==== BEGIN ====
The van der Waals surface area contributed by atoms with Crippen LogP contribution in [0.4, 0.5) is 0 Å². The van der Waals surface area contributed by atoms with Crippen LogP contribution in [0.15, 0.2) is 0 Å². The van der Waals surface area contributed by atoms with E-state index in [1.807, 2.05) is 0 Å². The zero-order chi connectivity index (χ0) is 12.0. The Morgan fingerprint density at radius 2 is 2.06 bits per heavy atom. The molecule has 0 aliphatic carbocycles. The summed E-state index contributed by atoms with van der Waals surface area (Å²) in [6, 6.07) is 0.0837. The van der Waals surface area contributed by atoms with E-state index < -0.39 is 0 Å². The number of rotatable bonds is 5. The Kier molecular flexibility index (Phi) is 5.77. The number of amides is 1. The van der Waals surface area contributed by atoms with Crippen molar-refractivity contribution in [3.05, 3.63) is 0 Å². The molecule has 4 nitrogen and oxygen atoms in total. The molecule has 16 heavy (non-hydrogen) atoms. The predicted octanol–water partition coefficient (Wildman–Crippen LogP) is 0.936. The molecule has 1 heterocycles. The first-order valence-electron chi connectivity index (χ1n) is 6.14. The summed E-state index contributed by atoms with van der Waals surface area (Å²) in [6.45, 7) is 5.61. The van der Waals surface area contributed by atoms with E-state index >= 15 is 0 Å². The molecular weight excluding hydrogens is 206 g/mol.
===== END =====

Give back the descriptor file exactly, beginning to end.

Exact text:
The van der Waals surface area contributed by atoms with Crippen LogP contribution in [0.4, 0.5) is 0 Å². The van der Waals surface area contributed by atoms with Crippen LogP contribution in [0.15, 0.2) is 0 Å². The van der Waals surface area contributed by atoms with E-state index in [1.807, 2.05) is 0 Å². The zero-order chi connectivity index (χ0) is 12.0. The Morgan fingerprint density at radius 2 is 2.06 bits per heavy atom. The molecule has 0 aliphatic carbocycles. The summed E-state index contributed by atoms with van der Waals surface area (Å²) in [6, 6.07) is 0.0837. The van der Waals surface area contributed by atoms with E-state index < -0.39 is 0 Å². The number of rotatable bonds is 5. The Kier molecular flexibility index (Phi) is 5.77. The number of amides is 1. The van der Waals surface area contributed by atoms with Crippen molar-refractivity contribution in [3.05, 3.63) is 0 Å². The molecule has 4 nitrogen and oxygen atoms in total. The molecule has 16 heavy (non-hydrogen) atoms. The predicted octanol–water partition coefficient (Wildman–Crippen LogP) is 0.936. The molecule has 1 heterocycles. The first-order valence-electron chi connectivity index (χ1n) is 6.14. The summed E-state index contributed by atoms with van der Waals surface area (Å²) in [6.45, 7) is 5.61. The van der Waals surface area contributed by atoms with E-state index >= 15 is 0 Å². The molecular weight excluding hydrogens is 206 g/mol.